I had never wrapped my mind around the fact that so much of what blocked my ability to run was my brain, not my body. That seemed like a foreign concept to me initially, something that had no relation to my perception of running. Running meant pain in the feet, knees, calves, thighs, throat, and lungs! That’s always been my rationale to stop. Not because my brain says otherwise! I was wrong.
When I began this journey I used the Couch to 5k app, it was a nice ease in to the process – allowing my stamina to build. However, I had the cues of the program to tell me to walk and run. I’d fight with myself saying that I couldn’t make it – but I trucked through because I knew so many people who had great success as a result of using it initially. I became reliant on those breaks from pounding on the treadmill – just a brief moment to not run full on. I became very accustomed to those chimes and the (almost forced) requirement to finish.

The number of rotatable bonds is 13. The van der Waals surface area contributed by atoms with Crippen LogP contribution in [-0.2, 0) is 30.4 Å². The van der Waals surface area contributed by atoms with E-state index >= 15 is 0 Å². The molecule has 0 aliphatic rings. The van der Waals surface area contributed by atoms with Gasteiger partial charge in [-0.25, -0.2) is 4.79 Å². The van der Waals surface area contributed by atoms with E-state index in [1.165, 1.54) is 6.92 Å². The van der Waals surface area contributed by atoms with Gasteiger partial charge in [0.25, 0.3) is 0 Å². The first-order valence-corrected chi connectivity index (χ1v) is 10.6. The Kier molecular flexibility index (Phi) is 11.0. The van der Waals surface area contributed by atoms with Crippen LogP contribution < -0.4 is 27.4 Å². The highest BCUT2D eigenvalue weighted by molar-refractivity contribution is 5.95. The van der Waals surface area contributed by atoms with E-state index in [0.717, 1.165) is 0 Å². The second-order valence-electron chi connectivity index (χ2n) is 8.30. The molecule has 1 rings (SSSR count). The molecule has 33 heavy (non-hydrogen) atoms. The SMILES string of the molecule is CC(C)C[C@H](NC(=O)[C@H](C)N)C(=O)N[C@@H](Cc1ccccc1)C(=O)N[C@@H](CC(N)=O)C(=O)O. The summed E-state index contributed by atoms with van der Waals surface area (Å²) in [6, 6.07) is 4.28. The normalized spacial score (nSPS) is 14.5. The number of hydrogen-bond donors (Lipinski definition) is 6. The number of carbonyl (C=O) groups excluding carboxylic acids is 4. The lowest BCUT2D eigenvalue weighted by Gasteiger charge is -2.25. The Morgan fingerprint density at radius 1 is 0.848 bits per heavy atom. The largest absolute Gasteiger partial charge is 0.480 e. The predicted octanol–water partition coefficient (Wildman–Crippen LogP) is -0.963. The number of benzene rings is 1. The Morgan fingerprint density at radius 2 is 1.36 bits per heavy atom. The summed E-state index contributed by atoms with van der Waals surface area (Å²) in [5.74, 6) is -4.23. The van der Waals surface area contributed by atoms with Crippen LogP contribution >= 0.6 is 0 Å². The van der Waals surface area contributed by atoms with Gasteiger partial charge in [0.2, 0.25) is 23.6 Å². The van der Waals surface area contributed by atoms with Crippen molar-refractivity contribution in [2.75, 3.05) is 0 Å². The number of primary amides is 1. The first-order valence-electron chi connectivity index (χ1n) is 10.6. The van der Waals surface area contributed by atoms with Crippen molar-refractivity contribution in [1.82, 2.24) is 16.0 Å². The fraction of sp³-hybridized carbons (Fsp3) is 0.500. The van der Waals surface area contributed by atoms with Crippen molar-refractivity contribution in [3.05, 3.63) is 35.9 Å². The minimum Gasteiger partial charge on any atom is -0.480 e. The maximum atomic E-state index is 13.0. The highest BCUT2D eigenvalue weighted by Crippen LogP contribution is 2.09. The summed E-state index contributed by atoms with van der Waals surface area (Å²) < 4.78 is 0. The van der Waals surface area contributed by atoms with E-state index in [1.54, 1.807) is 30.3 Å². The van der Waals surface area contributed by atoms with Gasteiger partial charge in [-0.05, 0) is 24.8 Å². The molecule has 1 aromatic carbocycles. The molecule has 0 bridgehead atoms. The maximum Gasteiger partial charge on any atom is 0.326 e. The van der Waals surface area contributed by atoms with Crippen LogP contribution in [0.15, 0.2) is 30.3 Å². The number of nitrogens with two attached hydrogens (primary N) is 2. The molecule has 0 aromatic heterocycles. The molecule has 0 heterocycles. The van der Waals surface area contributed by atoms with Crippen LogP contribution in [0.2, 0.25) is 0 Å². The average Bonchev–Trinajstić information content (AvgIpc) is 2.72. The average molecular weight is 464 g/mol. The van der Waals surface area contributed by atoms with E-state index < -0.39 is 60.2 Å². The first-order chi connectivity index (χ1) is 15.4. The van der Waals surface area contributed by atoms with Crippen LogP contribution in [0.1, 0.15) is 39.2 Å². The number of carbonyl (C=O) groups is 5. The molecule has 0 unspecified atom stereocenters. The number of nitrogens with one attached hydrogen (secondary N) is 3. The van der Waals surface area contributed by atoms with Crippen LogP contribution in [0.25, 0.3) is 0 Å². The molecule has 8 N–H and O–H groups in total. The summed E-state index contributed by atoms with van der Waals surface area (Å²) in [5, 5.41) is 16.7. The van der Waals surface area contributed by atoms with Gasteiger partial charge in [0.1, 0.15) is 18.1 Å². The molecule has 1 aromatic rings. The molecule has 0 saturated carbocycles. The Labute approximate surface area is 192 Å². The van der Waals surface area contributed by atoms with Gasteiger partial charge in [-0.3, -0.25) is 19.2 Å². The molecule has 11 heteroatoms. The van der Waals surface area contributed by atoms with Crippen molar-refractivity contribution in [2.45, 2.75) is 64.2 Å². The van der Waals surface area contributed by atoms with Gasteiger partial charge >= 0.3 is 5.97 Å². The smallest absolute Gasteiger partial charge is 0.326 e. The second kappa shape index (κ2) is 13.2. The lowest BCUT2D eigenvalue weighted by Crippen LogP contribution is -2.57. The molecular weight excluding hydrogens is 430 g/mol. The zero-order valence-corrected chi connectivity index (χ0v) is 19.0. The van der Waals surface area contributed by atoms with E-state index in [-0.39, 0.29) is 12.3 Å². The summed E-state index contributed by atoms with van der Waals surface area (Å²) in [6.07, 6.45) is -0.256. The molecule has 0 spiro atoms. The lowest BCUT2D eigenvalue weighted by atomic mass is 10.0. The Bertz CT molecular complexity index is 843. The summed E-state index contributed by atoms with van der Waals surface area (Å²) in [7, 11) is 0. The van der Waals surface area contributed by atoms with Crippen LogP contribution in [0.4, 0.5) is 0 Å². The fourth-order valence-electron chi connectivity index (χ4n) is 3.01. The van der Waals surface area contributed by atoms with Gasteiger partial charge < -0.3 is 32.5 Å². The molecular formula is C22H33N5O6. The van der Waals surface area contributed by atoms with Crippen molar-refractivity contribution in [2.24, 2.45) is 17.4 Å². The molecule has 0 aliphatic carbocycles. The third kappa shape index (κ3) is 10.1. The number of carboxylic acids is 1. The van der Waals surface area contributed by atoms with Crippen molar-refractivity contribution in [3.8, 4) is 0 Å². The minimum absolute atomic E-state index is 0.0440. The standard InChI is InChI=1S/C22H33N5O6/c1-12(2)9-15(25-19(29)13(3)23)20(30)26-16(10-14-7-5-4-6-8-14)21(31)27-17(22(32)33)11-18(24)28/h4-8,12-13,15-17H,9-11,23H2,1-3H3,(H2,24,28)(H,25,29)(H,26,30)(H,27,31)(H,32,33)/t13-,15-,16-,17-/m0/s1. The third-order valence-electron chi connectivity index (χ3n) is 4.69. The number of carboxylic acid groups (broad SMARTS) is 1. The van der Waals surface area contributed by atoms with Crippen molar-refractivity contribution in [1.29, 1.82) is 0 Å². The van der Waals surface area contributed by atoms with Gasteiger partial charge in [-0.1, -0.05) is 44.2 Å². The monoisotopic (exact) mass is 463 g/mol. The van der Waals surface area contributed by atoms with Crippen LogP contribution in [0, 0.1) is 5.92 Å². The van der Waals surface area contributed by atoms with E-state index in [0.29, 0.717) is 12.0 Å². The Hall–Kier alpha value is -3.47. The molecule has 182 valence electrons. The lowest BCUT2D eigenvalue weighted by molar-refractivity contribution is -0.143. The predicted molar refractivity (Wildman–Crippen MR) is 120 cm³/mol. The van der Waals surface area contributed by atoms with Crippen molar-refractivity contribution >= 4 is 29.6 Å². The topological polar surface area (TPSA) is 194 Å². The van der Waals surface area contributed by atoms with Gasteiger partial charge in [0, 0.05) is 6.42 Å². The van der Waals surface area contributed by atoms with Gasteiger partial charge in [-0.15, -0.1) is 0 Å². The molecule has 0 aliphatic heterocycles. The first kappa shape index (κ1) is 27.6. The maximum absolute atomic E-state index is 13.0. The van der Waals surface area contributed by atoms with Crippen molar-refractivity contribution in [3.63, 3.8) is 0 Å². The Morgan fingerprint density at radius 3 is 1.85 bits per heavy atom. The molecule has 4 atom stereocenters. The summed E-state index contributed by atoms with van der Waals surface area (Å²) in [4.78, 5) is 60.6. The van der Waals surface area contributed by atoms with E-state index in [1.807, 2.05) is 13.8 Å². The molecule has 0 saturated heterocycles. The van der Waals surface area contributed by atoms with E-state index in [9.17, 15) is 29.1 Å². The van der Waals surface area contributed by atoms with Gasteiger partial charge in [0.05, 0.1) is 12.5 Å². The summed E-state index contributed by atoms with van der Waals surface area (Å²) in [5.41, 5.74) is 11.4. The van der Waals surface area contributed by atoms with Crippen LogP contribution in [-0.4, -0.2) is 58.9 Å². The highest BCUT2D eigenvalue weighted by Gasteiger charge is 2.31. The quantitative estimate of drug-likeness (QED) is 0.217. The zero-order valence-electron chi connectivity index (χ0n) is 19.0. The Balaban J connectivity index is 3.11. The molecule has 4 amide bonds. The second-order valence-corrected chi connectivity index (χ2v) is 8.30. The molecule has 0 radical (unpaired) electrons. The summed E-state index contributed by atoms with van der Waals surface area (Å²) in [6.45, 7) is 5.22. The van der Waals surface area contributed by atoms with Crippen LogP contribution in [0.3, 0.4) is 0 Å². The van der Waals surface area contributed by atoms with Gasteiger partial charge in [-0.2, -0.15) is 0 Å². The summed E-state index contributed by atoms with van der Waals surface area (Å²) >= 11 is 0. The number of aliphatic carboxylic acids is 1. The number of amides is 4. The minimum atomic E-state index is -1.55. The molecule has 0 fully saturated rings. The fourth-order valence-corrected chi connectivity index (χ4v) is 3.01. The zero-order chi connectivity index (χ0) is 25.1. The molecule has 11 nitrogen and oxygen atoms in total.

I don’t use the app any longer, so all bets are on me in respect to continue trucking at an appropriate pace.
THAT! is the hard part.
It is so easy for me to say “Oh! Well! That’s close enough that I won’t feel too bad about stopping!” or “I have all of these other things which also need my time!” True. But I really just want to get off. The benefit to the entire process to me is the glowing feeling afterwards. The “YES!” moment. I did it! I can do it! I’ll do it again!
When I jump off the treadmill early, I know I’ve robbed myself the entire pleasure of that high.
Today I ran three miles. I didn’t feel good. I was hungry. I was tired. But, I ran. It was faster than I normally can. But I’d be a liar if I didn’t say that three times I wanted to hop off before I was done with my goal.
I was rewarded with my daughters displeasure of hugging me when I’m sweaty. Good job, Mama!